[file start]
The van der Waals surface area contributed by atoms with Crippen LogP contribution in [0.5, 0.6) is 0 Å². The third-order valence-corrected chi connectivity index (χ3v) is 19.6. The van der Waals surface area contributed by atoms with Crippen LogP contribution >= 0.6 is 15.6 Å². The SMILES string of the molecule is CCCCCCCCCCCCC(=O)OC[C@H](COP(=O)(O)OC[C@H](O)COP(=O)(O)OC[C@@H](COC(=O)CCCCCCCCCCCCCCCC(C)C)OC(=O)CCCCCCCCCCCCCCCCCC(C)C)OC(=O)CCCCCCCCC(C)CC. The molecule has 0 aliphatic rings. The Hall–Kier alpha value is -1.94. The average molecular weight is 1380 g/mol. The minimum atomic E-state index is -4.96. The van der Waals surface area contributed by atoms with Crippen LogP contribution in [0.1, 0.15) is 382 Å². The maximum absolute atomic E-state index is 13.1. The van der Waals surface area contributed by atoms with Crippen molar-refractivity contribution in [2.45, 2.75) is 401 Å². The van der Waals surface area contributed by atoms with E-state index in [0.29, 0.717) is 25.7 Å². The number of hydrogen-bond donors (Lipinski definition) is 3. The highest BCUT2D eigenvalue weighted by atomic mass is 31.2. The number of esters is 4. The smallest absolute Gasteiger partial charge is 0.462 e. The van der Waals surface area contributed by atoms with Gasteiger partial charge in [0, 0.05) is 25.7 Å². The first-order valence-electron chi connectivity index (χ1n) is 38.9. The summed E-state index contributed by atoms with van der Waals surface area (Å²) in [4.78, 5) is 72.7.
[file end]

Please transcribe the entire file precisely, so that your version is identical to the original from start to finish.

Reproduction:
The van der Waals surface area contributed by atoms with Crippen LogP contribution in [0.5, 0.6) is 0 Å². The third-order valence-corrected chi connectivity index (χ3v) is 19.6. The van der Waals surface area contributed by atoms with Crippen LogP contribution >= 0.6 is 15.6 Å². The SMILES string of the molecule is CCCCCCCCCCCCC(=O)OC[C@H](COP(=O)(O)OC[C@H](O)COP(=O)(O)OC[C@@H](COC(=O)CCCCCCCCCCCCCCCC(C)C)OC(=O)CCCCCCCCCCCCCCCCCC(C)C)OC(=O)CCCCCCCCC(C)CC. The molecule has 0 aliphatic rings. The Hall–Kier alpha value is -1.94. The average molecular weight is 1380 g/mol. The minimum atomic E-state index is -4.96. The van der Waals surface area contributed by atoms with Crippen LogP contribution in [0.1, 0.15) is 382 Å². The maximum absolute atomic E-state index is 13.1. The van der Waals surface area contributed by atoms with Crippen molar-refractivity contribution in [2.45, 2.75) is 401 Å². The van der Waals surface area contributed by atoms with E-state index in [0.29, 0.717) is 25.7 Å². The number of hydrogen-bond donors (Lipinski definition) is 3. The highest BCUT2D eigenvalue weighted by atomic mass is 31.2. The number of esters is 4. The smallest absolute Gasteiger partial charge is 0.462 e. The van der Waals surface area contributed by atoms with Gasteiger partial charge in [0, 0.05) is 25.7 Å². The first-order valence-electron chi connectivity index (χ1n) is 38.9. The summed E-state index contributed by atoms with van der Waals surface area (Å²) in [4.78, 5) is 72.7.